Saturday, February 23, 2019

Case o' The Week: Waver in Disfavor - Depue, Waiver and Forfeiture of Appellate Claims


  An en banc court of the Ninth has found that a defendant forfeited his challenge to a guideline sentence.
  Hooray!


United States v. Depue, 912 F.3d 1227(9th Cir. Jan. 14, 2019) (en banc),
decision available here.

Players: Decision by Judge Berzon, joined by CJ Thomas, and Judges Fletcher, Paez, Berzon, M. Smith, Ikuta, Christen, Nguyen, Watford, Hurwitz, and Friedland. 
  Federal Defender Amicus effort by AFD’s Vince Brunkow and Michael Marks, Federal Defenders of San Diego, Inc.  

Facts: Depue, who represented himself, was convicted of mortgage fraud after a jury trial. Id. at 1230. The government recommended a whopping OL 39, based on its loss theories. Id. at 1231. The PSR parroted this calculation: pro se defendant Depue didn’t object. Id. 
  Depue was sentenced to over twenty-one years. 
  He appealed, arguing that the loss calculations were erroneous. Id. A three-judge panel held Depue waived his objections to the alleged Guideline errors. Id. at 1231-32. 
  The case went en banc.

Issue(s): “We are asked to explain when a defendant is entitled to plain error review of challenges to his sentence that he failed to raise in the district court. Our cases have consistently held that a defendant waives his rights and precludes plain error review only when there is evidence that he knew of his rights at the time and nonetheless relinquished them. Twenty-one years ago, we explained this point in an en banc opinion. United States v. Perez, 116 F.3d 840 (9th Cir. 1997) (en banc).” Id. at 1229.

Held: We reaffirm today this distinction between waiver and forfeiture.” Id. 
  “Confining our en banc consideration to Depue’s challenge to the Guidelines calculations, we hold that Depue’s failure to object to the Guidelines calculations at sentencing constitutes forfeiture subject to plain error review, but that there was no plain error.” Id. at 1230 (emphasis added).

Of Note: The Ninth reviewed Depue’s claims for plain error. The threshold issue for Olano “error” is whether the claim was “intentionally relinquished or abandoned.” Id. at 1232. As Judge Berzon explains, “forfeited claims are reviewed for plain error, while waiver precludes appellate review altogether.” Id. (emphasis added).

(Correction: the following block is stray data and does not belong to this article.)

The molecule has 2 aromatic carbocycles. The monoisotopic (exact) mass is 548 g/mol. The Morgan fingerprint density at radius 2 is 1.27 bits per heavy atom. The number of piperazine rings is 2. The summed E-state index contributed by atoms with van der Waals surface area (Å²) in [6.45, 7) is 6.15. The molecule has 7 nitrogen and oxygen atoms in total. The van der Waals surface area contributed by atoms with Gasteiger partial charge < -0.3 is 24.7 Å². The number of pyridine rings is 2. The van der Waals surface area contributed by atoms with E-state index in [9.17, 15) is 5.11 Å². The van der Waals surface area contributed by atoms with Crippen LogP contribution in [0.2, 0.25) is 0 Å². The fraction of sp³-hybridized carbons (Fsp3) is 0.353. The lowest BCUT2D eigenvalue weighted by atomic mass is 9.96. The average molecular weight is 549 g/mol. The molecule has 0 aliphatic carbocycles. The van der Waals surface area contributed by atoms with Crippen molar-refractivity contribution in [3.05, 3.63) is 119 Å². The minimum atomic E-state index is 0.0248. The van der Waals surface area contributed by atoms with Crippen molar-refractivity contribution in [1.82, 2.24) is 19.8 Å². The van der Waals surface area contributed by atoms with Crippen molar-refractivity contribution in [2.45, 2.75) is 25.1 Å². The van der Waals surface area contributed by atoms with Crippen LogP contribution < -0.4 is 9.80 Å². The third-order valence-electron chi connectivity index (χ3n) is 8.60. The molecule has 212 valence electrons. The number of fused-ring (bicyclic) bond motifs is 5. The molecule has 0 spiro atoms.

What makes for a “waiver?” Evidence that the defendant knew what they were giving up – a mere failure to object isn’t enough. 
  Judge Berzon writes that “The relevant question is whether Depue knew the substantive legal rules underlying the particular challenges to the Guidelines calculation he raises on appeal, and knew that the district court’s calculation violated those rules.” Id. at 1233-34. The en banc court holds that Depue didn’t know what he was giving up, so he didn’t waive. This distinction “between waiver and forfeiture is particularly important in the sentencing context.” Id. at 1234. A critically important holding, particularly for the extraordinarily complex Guideline (and Taylor analysis) sentencing process – it gives us a shot at plain error review, and getting a botched sentence fixed, on direct appeal. 
  This is a thoughtful opinion, buttressed by policy considerations, and is just flat-out fair: no surprise that all eleven e.b. votes signed onto the outcome.

How to Use: The defense in Depue won an (important) battle, but Depue himself lost the war. The Ninth held that, if there were legal or factual errors in the guideline calcs, they didn’t rise to level of plain error. 
  The take-away? Forfeiture and plain error review is better than waiver and getting kicked out of the Ninth -- but a nice record heavily peppered with clear objections is better than both.
                                               
For Further Reading: The national defense community generally, and NorCal specifically, has suffered a tremendous loss with the untimely death of San Francisco Public Defender Jeff Adachi.
   The only elected public defender in California, Jeff was a tireless and fearless advocate for his own clients, for resources for his office and for indigent defense, and for reform of the criminal justice system.

  
Our deepest condolences to his family, and to our PD brothers and sisters: we’ve all lost a good friend and great leader. See SF Chronicle Article here.



Image of “Ralph Wiggum” waver from https://tenor.com/search/waving-gifs



Steven Kalar, Federal Public Defender, N.D. Cal. Website at www.ndcalfpd.org

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Thursday, February 28, 2019 6:20:00 PM  

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